Alita: Battle Angel is one of the most visceral and breathtaking experiences I’ve ever had in theatres.

Even if critics are finding it hard to be invested in the story, I do not think any critics thus far have denied how fantastic this movie is presented visually.  In fact, I still believe that this is one of the most stunning and visceral experiences I’ve ever had in the cinema.  I went to an advance screening of this film a few days before it came out and I had the chance to view the film in IMAX 3D.  This is how I recommend everyone see this movie.  Select scenes in this movie are presented in an expanded aspect ratio which will give the viewer an expanded view of the action taking place.  What this will mean if you watch it in IMAX is that instead of the movie “letter boxed” (black bars are visible on the top and bottom of the frame) as it usually is throughout when seeing an IMAX film, this time there are select scenes in which those bars go away and the entire screen is taken up by the action seen in the film.  If you are still confused what I mean by this, hopefully this video will help you to understand what I mean.

In fact, the 3D in general is some of the best I’ve ever seen.  It’s been a while since I’ve seen truly great 3D in a film.  The last few times I think I’ve seen actually fantastic 3D was likely Aquaman, Ant Man and the Wasp, and Ready Player One.  But given how many 3D movies come out still even though it is not many people’s preferences, I don’t feel this is much.  I wonder though if a film like this that is being celebrated for its 3D will encourage filmmakers to do 3D justice because I feel when you do it right, the format can be a lot of fun.  It usually is seen as a money sucking waste of time that mostly makes people nauseous.  And while I understand this and even have had similar experiences due to bad 3D, please be advised that this should not disappoint you.  This is a topic that I wish to cover in the future because reactions to 3D films seem to be very strong amongst the movie going crowd whether you love them, hate them, or just do not care whatsoever.

The reason though I advise you see the film in IMAX 3D is because I strongly feel that is the best way to experience the world that James Cameron and Robert Rodriguez has created here.  They’re not only known for crafting really great three-dimensional films; they have a knack to crafting beautiful and engaging worlds utterly unlike our own.  The world of Alita: Battle Angel is so incredible that I truly felt like I was in the world that was created for this film.  And this is not just due to the 3D and the visual effects that complement it.  The gigantic sets they’ve built for this film and the seemingly thousands of extras they have gotten to interact in this environment really sell this world and make it feel real.  I loved that this film was able to get a really good mix of both practical and computer effects to make this world feel alive and real.  I understand this type of filmmaking was new to director Robert Rodriguez as he is used to creating environments made entirely out of computer effects, but I feel the craft on display here really highlights the talent that Mr. Rodriguez truly has when it comes to the art of film and world building within it.  I cannot wait to see what else Mr. Rodriguez has for future movies.  Whether he continues to work with James Cameron on more projects or not, he has a lot of potential when it comes to what he can do as a filmmaker.  Rodriguez has definitely come a long way since his Spy Kids and Sharkboy and Lavagirl days.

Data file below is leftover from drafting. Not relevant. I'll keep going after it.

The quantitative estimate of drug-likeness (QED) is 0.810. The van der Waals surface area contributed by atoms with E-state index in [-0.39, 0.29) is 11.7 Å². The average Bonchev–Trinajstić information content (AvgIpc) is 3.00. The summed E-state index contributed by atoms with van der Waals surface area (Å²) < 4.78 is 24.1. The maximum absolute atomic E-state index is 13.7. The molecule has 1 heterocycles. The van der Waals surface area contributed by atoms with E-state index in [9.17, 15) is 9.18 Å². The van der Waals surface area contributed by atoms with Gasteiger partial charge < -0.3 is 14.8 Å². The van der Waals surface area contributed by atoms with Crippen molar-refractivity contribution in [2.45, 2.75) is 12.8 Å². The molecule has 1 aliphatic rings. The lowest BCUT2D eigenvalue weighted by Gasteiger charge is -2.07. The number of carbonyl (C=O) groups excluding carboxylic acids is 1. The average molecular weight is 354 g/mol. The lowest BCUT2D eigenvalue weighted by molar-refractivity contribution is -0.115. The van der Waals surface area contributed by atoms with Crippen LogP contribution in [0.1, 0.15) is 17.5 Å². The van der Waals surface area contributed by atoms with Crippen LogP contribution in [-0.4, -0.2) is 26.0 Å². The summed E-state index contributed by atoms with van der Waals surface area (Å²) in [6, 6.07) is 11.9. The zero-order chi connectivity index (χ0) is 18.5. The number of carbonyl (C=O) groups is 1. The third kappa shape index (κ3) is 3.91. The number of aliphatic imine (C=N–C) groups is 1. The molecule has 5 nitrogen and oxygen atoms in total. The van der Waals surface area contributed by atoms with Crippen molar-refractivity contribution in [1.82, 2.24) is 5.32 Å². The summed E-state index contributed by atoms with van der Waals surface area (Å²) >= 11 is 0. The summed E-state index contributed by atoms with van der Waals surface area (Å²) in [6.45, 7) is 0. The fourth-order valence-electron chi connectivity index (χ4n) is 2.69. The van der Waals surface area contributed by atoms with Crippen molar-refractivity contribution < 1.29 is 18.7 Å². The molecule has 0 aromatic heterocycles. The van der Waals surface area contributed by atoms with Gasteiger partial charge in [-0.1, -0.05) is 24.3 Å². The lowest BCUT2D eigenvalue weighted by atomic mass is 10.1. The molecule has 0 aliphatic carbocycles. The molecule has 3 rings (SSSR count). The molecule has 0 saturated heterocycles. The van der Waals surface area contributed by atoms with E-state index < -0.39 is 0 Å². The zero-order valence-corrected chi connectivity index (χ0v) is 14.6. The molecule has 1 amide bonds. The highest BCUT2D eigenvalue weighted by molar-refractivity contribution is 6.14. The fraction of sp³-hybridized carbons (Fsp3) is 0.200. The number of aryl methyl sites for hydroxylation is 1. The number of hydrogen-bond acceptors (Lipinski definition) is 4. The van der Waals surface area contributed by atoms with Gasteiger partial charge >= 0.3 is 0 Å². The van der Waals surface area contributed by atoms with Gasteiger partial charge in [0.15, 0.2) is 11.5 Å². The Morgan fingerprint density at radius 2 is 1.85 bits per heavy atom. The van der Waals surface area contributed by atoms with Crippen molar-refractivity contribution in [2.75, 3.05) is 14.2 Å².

For more info on which 3D movies are worth seeing, check out CinemaBlend’s To 3D or Not to 3D.  It goes in depth (no pun intended) on the experience of viewing the film in 3D on every movie that comes out.  I was surprised to find the score for this movie was not as high as I expected, but it’s still a good tool to use nonetheless if you’re interested.

When it comes to action and the scenarios surrounding it, this film understands how to build tension and make the viewer anticipate these confrontations.

Before I saw the film, I was worried that the film would depict Alita as a goddess amongst humans and cyborgs alike, and although she is very strong here the film wisely shows that she has a lot to learn in this journey that she takes.  She loses a lot of fights here and gets hurt, but she manages to keep herself up best she can which is why these scenes feel interesting.  And what further builds tension in these scenes is that we are not entirely sure at first what Alita is capable of, so we are not sure how the outcome of certain scenarios is going to play out.  When we are first introduced to Alita in this film, we see her as very naïve and innocent which makes it all the more surprising and exciting when we eventually see her as an ultimate badass cyborg girl that get herself through a fight very easily if she has to.  Although the confrontations and the dialogue spoken between Alita and other evil cyborgs she encounters can be very over the top and cheesy, it’s all very reminiscent of an anime.  This especially makes sense since the source material for which this film is based off is a manga.  And of course, what makes these action scenes even more fun is the beautiful way which they are created due to the visual effects, choreography, and cinematography.